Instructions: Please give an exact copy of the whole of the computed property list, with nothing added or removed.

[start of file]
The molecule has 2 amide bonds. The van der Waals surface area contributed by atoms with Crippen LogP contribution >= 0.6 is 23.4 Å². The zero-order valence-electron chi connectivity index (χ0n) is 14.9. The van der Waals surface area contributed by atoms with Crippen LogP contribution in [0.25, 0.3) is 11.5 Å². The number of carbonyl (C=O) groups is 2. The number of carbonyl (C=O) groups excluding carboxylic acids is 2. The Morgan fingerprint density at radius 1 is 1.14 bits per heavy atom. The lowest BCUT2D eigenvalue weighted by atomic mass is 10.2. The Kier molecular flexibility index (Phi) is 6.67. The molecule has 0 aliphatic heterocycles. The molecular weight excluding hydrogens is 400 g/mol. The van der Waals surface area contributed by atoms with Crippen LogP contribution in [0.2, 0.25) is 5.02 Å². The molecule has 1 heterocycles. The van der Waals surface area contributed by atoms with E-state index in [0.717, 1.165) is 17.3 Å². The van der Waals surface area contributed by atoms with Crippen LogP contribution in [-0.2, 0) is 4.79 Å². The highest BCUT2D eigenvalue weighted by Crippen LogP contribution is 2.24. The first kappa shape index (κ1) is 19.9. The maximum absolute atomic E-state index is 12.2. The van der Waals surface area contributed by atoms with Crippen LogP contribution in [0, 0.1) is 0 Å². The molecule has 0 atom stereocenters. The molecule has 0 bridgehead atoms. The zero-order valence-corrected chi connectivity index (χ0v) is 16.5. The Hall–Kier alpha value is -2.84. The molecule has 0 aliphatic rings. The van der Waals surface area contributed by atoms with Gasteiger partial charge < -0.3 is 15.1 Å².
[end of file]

The molecule has 2 amide bonds. The van der Waals surface area contributed by atoms with Crippen LogP contribution >= 0.6 is 23.4 Å². The zero-order valence-electron chi connectivity index (χ0n) is 14.9. The van der Waals surface area contributed by atoms with Crippen LogP contribution in [0.25, 0.3) is 11.5 Å². The number of carbonyl (C=O) groups is 2. The number of carbonyl (C=O) groups excluding carboxylic acids is 2. The Morgan fingerprint density at radius 1 is 1.14 bits per heavy atom. The lowest BCUT2D eigenvalue weighted by atomic mass is 10.2. The Kier molecular flexibility index (Phi) is 6.67. The molecule has 0 aliphatic heterocycles. The molecular weight excluding hydrogens is 400 g/mol. The van der Waals surface area contributed by atoms with Crippen LogP contribution in [0.2, 0.25) is 5.02 Å². The molecule has 1 heterocycles. The van der Waals surface area contributed by atoms with E-state index in [0.717, 1.165) is 17.3 Å². The van der Waals surface area contributed by atoms with Crippen LogP contribution in [-0.2, 0) is 4.79 Å². The highest BCUT2D eigenvalue weighted by Crippen LogP contribution is 2.24. The first kappa shape index (κ1) is 19.9. The maximum absolute atomic E-state index is 12.2. The van der Waals surface area contributed by atoms with Crippen LogP contribution in [0, 0.1) is 0 Å². The molecule has 0 atom stereocenters. The molecule has 0 bridgehead atoms. The zero-order valence-corrected chi connectivity index (χ0v) is 16.5. The Hall–Kier alpha value is -2.84. The molecule has 0 aliphatic rings. The van der Waals surface area contributed by atoms with Gasteiger partial charge < -0.3 is 15.1 Å².